• http://uglytechandbusiness.wordpress.com Steve Spencer

    With all due respect, I don’t buy it. I have seen several article (and even business plans) that makes this claim… that people are leaving established social networks in droves to go to niche networks. But neither this article, nor any of those plans that I have reviewed have credible numbers of any kind to back up those claims.

    I would love to see something that shows that any niche social network is growing at the pace that Facebook is, even for the younger demographics that you refer to here. Heck, I’d love to see anything that shows that ALL of the niche social networks combined are growing that fast. (bear in mind that I you have to fair in tese numbers, and represent them as raw numbers rather than percentages, and to exclude networks that don’t actually steal user base from Facebook, but are just other networks, like foursquare, etc.)

    As for the claim that this younger, bleeding edge market stays bleeding edge, and abandons things once they become mainstream, I think this is belied by the fact that the youth have not abandoned SMS as it has become more mainstream. Quite the contrary, their usage of it has grown. This younger demographic is willing to be bleeding edge to find the best solution, regardless of market trends. But it doesn’t appear to mean that they abandon a mainstream technology simply for being mainstream if it is still the best solution.

    I’m not saying that I know for certain that none of your claims are true. what I am saying is that there appear to be strong indicators to the contrary, and this appears to be a claim that many have made with little data to back it up.

  • http://www.SarahCarling.com Sarah Carling

    Niche social networks are hardly new though, forums and closed groups have been around much longer than twitter & facebook, heck even the AOL chatrooms were a form of social media based on user interest. This seems to be nothing more than a shift in the perspective of marketers (and more savvy online marketers have known this all along) that the easiest way to tap into a market is through a related market, not through trying to target everyone through a generic medium.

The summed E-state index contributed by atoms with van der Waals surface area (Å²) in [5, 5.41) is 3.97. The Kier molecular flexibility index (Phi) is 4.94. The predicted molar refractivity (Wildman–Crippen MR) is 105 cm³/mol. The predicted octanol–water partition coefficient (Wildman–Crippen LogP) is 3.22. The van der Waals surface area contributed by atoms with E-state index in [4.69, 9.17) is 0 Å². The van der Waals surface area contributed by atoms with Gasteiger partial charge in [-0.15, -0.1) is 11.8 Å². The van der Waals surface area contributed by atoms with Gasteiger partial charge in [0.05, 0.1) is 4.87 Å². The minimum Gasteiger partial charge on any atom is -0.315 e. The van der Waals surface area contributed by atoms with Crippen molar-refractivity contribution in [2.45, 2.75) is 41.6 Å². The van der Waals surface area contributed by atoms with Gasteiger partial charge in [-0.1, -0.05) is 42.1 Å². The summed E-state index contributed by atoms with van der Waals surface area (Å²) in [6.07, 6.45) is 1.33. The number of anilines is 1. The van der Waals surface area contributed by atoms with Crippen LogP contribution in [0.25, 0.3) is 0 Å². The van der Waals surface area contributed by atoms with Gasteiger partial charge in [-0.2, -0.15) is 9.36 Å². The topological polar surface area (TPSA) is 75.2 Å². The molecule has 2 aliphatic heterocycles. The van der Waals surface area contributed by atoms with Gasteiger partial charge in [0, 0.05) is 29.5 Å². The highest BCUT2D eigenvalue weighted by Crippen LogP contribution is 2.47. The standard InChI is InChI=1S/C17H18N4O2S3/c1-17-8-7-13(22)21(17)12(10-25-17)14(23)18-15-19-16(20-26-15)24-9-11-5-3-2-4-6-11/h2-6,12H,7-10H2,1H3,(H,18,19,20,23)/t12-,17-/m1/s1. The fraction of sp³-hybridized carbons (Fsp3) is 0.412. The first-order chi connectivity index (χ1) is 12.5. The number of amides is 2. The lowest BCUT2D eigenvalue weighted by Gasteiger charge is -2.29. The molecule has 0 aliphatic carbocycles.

• http://www.blueglass.com Jordan Kasteler

    @Steve – It seems you have a desire to see quantitative metrics in high volume. You’re not going to find that. What you are going to find is more engaged and action-driven visitors from targeting niche social.

    Should niche or bread be chosen one over the other? No. Is one better? Depends on the campaign and goals but 9 times out of 10 they should likely be used in combination with one another.

    As to compare anything to Facebook, good luck. But let’s turn the clock back a few years, for awhile MySpace had phenomenal growth and a lot of marketers saw large potential there for particular campaigns. Anything can come crashing down at any given time even Google or Facebook. All it takes is a community uprising from something liked leaked privacy, data, etc to overturn everything.

    Bottom line, it’s not safe to put your eggs in any basket.

    @Sarah – Yes, that same principle could be applied to anything in social media marketing. Essentially, social media marketing is offline marketing in newer mediums in a lot of regards. Demographic targeting is always an offline marketing focal point. When available, psychographic targeting is even more ideal for any marketer. So when given the opportunity, yes, at any medium a marketer should opt for that.

    To the point of the post, many Internet marketers often bypass the smaller communities for the bigger fish (e.g. Facebook/Twitter). So while not a new concept at all, not a new channel or medium, still a new option for many Internet marketers that never looked closely before.

  • http://nut-a-tut.blogspot.com nuttynupur

    Wish our brains could automatically update with every Facebook version. Sigh. Will we have to grow younger, a la Benjamin Button?

  • http://www.changeagents.in Neeraj.Raje

    Steve makes a very valid point. However, looking at the noise in your current and popular social media sites, one can assume that there is a need for such niche platforms where you don’t speak to your friends, relatives or colleagues but with like-minded people around a specific topic.

    I however feel that this can happen currently only through isolated groups on the popular networks with easy privacy controls since most people would not like to create more identities. Hope you are right Jordan.